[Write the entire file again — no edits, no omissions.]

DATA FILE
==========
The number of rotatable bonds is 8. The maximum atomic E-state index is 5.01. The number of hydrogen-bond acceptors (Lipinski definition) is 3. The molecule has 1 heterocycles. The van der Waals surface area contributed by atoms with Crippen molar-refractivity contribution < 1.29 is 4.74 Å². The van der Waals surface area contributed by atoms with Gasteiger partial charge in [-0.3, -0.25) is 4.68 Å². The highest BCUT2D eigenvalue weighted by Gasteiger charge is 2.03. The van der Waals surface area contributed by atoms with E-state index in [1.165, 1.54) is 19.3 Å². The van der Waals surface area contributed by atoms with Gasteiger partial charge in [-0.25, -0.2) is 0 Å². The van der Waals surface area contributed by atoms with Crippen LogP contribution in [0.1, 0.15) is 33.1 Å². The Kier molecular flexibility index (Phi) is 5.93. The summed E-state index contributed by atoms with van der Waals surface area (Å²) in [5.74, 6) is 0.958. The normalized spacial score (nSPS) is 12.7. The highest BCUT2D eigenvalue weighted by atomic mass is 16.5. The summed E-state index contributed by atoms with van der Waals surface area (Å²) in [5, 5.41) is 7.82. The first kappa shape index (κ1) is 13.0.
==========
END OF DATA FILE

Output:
The number of rotatable bonds is 8. The maximum atomic E-state index is 5.01. The number of hydrogen-bond acceptors (Lipinski definition) is 3. The molecule has 1 heterocycles. The van der Waals surface area contributed by atoms with Crippen molar-refractivity contribution < 1.29 is 4.74 Å². The van der Waals surface area contributed by atoms with Gasteiger partial charge in [-0.3, -0.25) is 4.68 Å². The highest BCUT2D eigenvalue weighted by Gasteiger charge is 2.03. The van der Waals surface area contributed by atoms with E-state index in [1.165, 1.54) is 19.3 Å². The van der Waals surface area contributed by atoms with Gasteiger partial charge in [-0.25, -0.2) is 0 Å². The van der Waals surface area contributed by atoms with Crippen LogP contribution in [0.1, 0.15) is 33.1 Å². The Kier molecular flexibility index (Phi) is 5.93. The summed E-state index contributed by atoms with van der Waals surface area (Å²) in [5.74, 6) is 0.958. The normalized spacial score (nSPS) is 12.7. The highest BCUT2D eigenvalue weighted by atomic mass is 16.5. The summed E-state index contributed by atoms with van der Waals surface area (Å²) in [5, 5.41) is 7.82. The first kappa shape index (κ1) is 13.0.